Widower Ron’s family think it’s time he was put out to pasture. In particular, his bossy daughter-in-law Bette (a nicely observed performance by Shona Lindsay) wants to see him step down from running the family business, sell the family home and move into ‘a nice little flat’. This convenient plan is not to be. Ron’s friend Horace (Geoff Aymer) tricks him into coming along to a dance club where Ron meets and is dazzled by vivacious divorcee Bernie. Whether the family like it or not, love enters the old chap’s life - and turns it upside down. It also forces the younger members of the family to confront of some of the issues bedevilling their own lives.
The songs that thread through the show, written by Richard Harris and Denis King, are super and, importantly, every one moves the story on. Each of the cast has their own special numbers, too – and all acquit them excellently. But it is Col Farrell as Ron, who dazzles the most with his nifty dancing and engaging voice in numbers such as “Beautiful” and “Bernadette and Me”.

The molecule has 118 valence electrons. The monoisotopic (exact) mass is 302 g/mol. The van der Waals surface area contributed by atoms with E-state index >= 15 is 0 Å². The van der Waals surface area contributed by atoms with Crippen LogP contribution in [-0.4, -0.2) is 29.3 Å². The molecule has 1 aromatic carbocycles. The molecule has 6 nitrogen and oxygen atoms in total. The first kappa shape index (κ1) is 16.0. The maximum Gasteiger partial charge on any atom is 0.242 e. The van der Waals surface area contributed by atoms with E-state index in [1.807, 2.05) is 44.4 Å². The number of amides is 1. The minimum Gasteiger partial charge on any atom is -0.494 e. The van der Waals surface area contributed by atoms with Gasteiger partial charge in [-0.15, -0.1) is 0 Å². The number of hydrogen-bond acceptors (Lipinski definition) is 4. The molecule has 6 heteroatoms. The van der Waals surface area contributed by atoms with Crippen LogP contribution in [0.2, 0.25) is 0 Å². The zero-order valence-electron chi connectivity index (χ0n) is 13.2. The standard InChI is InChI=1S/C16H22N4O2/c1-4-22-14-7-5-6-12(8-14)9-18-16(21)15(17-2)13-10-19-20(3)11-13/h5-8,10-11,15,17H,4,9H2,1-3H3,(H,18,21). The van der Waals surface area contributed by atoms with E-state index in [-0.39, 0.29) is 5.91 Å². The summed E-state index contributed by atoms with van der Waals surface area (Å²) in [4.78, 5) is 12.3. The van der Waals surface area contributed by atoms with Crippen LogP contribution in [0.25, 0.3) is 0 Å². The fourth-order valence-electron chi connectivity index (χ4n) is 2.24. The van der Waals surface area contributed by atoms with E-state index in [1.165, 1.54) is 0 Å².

The set design by Eileen Diss cleverly works for the many locations of the story while still giving plenty of room for Joseph Pitcher’s lively choreography to have full rein. In fact the show has good production values all round.
Alvin Rakoff has directed a strong piece of theatre which balances the witty script with the important underlying issues of the story perfectly, and with the strength of performances of an excellent cast, particularly Eileen Battye as the sharply funny, but sometimes brittle, Bernie, the production is one of the best I have seen at this renowned producing theatre.
- Angie Johnson